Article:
My husband Nathan, our two children, and I are in the midst of a 19-day road trip, spending this week on Lake Michigan and heading on to Pennsylvania next week. We stopped at a motel after our first day of driving, and Nathan had a memorable interaction about which he spent the next morning writing on the laptop in the car.
I have been encouraging him to start a blog, but he said I could post this piece he wrote on my blog. So here it is. If you want to hear more from him, send him an e-mail (firstname.lastname@example.org) and add your voice to mine in begging for a Nathan Bloom blog!
Here it is:
Last night, I was traveling with my family en route to our vacation destination in Michigan. We were driving through Iowa, the sun had set, and the kids were asleep, so Julia and I decided to put on some “easy miles” before stopping for the night.
Just after 11pm, we opted to call it a night and pulled into a Days Inn. As I walked into the hotel lobby, I noticed an elderly couple laboriously exiting a minivan. The receptionist was busy checking in another guest, and the three of us stood wearily in the lobby, waiting silently. The woman stood rigidly by the corner of the front desk, while the man wandered back into the empty lounge. As I waited, the thought occurred to me that it would be a courteous gesture to defer my ‘next-in-line’ status to this couple. Though my wife and children were waiting in the car, I made up my mind that when my turn came, I would let it pass to my elders.
The sleepy atmosphere was suddenly rent by a shockingly loud episode of flatulence coming from the lounge. My resolve wavered a little. After finishing checking in the guests ahead of us, the receptionist called out: “who’s next?” The woman at the corner of the desk glanced back. “Go ahead,” I offered. She immediately placed her enormous purse on the desk and commenced the check-in process.
The short, stoop-shouldered man ambled back from the lounge, and looked up at me. “Whererya from” he queried
“Minnesota”, I replied.
“Oh yeah. . . up on 169” he said.
“No, it’s on I35”
“Oh yeah” he returned vaguely. “I’m from Algona”
“Where are you headed?” I re-orientated the conversation.
“Chicago”, he sturdily responded. “We are going to a booksellers convention.” “A Christian bookseller’s convention,” he quickly clarified.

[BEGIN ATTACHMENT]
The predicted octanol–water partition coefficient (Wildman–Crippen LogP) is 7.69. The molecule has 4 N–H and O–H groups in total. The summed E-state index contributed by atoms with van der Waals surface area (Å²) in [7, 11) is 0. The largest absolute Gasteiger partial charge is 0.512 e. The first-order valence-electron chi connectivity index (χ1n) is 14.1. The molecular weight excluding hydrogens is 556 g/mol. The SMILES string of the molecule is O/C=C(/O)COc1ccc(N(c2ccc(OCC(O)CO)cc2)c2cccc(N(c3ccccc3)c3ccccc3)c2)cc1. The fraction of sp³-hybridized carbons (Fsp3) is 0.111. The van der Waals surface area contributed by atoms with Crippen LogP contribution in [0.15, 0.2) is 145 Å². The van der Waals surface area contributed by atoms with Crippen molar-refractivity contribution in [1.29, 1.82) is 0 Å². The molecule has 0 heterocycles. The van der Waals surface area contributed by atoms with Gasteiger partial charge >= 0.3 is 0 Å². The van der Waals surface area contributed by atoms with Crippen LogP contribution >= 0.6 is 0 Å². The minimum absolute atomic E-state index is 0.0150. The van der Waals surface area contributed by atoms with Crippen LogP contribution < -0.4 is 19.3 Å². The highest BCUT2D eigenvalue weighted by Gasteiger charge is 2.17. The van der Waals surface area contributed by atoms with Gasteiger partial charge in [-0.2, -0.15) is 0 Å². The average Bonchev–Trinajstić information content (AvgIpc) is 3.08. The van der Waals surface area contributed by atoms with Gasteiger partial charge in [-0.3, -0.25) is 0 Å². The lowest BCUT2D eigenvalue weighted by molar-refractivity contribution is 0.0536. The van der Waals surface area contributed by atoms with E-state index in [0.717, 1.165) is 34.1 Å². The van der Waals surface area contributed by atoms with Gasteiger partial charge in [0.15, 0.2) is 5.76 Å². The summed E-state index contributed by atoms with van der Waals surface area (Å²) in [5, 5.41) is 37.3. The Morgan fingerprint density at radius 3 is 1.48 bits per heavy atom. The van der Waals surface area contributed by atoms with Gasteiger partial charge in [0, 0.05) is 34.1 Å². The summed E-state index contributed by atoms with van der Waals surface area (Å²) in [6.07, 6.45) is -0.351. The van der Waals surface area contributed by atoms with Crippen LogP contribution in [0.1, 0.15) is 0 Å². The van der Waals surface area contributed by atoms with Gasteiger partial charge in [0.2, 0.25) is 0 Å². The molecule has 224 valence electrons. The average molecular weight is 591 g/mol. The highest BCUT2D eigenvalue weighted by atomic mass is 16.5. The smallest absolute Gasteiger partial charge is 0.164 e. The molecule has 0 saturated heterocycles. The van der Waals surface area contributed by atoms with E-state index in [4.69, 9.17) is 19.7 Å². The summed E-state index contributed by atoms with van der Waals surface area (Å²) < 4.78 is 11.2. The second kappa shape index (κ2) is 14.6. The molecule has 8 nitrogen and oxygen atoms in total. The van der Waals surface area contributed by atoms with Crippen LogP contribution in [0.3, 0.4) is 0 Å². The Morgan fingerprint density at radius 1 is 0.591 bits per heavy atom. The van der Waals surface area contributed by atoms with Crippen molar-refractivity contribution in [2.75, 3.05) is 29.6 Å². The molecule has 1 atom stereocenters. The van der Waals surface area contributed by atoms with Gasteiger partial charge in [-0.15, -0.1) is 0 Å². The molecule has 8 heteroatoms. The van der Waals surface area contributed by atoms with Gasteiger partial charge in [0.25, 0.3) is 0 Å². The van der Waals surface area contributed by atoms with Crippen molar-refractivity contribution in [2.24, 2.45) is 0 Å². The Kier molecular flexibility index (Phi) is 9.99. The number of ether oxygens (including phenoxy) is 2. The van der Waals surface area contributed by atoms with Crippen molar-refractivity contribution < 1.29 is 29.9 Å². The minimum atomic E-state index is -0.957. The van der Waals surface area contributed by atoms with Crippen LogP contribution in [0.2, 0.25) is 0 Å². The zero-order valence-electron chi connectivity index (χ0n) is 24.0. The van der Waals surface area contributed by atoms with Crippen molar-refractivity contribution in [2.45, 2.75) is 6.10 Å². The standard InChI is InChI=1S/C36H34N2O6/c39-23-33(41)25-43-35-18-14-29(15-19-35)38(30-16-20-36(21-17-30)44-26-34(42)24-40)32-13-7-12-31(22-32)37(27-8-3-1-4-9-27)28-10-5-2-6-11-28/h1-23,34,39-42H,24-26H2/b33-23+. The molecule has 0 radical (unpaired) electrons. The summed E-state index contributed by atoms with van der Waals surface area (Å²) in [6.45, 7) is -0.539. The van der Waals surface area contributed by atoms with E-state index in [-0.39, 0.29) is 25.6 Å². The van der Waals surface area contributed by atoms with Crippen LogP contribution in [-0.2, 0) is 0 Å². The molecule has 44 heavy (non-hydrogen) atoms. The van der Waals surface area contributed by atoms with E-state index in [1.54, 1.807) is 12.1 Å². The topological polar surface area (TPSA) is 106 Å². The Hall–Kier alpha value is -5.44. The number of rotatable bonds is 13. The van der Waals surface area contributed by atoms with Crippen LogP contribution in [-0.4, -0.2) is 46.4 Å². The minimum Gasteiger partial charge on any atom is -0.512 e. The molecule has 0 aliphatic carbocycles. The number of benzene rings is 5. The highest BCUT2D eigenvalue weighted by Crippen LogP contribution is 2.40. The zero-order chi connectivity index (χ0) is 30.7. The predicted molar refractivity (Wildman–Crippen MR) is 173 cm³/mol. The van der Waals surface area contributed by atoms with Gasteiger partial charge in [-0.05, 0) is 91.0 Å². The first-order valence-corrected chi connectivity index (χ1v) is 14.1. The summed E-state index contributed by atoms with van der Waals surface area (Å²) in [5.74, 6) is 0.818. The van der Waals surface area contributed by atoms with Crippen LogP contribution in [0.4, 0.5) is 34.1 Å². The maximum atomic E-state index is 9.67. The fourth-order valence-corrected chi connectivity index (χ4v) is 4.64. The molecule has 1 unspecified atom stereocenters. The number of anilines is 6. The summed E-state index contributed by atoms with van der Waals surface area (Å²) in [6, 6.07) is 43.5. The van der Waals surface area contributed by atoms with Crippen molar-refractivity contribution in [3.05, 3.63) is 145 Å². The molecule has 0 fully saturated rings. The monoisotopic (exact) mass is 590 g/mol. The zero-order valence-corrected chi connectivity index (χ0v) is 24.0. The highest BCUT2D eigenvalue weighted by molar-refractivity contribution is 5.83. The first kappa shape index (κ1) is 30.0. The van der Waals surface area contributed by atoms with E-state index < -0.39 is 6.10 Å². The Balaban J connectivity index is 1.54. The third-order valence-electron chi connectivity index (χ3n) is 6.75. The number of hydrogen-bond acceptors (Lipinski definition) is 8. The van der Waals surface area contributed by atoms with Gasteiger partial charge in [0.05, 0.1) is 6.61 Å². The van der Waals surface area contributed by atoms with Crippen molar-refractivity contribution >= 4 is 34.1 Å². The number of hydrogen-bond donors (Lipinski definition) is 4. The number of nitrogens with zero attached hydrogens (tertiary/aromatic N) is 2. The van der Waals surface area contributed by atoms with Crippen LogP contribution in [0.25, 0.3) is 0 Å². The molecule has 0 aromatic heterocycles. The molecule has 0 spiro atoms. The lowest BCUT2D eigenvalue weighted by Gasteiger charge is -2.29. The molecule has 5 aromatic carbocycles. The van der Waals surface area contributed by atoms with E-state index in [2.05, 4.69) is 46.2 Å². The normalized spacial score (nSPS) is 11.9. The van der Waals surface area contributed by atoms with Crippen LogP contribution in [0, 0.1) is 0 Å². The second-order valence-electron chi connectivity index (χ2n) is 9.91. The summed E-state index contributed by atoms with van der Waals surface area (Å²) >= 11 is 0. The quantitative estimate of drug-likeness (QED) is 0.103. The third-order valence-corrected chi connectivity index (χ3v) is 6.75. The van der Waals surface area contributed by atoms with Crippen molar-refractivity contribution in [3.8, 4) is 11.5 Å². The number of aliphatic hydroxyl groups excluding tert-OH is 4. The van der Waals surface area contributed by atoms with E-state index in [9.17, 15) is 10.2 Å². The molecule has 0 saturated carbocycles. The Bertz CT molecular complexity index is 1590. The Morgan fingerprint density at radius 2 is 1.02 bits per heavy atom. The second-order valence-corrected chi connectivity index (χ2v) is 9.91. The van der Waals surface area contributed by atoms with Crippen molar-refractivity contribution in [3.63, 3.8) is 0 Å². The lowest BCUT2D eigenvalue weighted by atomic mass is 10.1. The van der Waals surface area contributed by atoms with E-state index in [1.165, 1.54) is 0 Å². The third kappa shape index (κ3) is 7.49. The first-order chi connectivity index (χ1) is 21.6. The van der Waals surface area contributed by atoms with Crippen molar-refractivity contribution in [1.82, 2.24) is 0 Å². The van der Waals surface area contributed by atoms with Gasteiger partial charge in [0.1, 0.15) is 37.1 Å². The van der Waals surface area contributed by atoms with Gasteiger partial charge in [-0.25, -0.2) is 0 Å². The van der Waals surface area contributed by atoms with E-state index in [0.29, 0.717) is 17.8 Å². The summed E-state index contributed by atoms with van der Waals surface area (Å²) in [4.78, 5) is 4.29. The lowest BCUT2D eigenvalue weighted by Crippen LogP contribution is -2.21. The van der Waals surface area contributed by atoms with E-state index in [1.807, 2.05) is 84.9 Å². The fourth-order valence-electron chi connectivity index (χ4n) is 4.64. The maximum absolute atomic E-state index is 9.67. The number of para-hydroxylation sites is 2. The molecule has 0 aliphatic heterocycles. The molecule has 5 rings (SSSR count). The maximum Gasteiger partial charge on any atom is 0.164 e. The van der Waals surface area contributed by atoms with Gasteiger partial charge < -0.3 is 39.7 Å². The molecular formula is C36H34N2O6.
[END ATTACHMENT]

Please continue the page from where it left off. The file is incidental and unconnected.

The woman quickly turned away from the desk and corrected somewhat severely: “It is a Craft Fair this time.” She included some more apparently important details which I didn’t comprehend, and I didn’t ask, not wanting to prolong the correction. She turned back to the receptionist.
“We belong to the Evangelical Free church,” the man volunteered unexpectedly, “What church do you belong to?”
I faltered, unprepared to answer: “The church I attend is not affiliated. . .uh, non-denominational, I guess. . . The church I grew up in was Baptist General Conference, though,” I added, trying to give him something meaningful within his presumed construct.
“Ah Yes,” he replied. “The fighting baptists.” I smiled, understanding his reference to the particularly schismatic history of baptist churches in the USA. “There was a big split in one of the baptist churches in Algona,” he added.
“Yeah,” I responded with detached amusement, “Jesus said: ‘One command I give you- Love one another’, but it seems like that is always the first thing to go out the window!”
The woman suddenly turned back around, and with the austere gaze of a fundamentalist Sunday School teacher, demanded: “But what was his other commandment?”
I fumbled, trying not to be intimidated, mentally re-scanning my words, and Jesus’ words, desperately trying to remember what the second of the one commandment was.
With trepidation, I held my ground: “He said one command.”
“Ye must be born again” She said sharply. “That is the greatest commandment. You can love all you want, but it won’t do you any good!” She continued her stern gaze, and I held my tongue.
She turned back, finished her check-in, and the two left to go to their rooms (I now understand why they had gotten two.)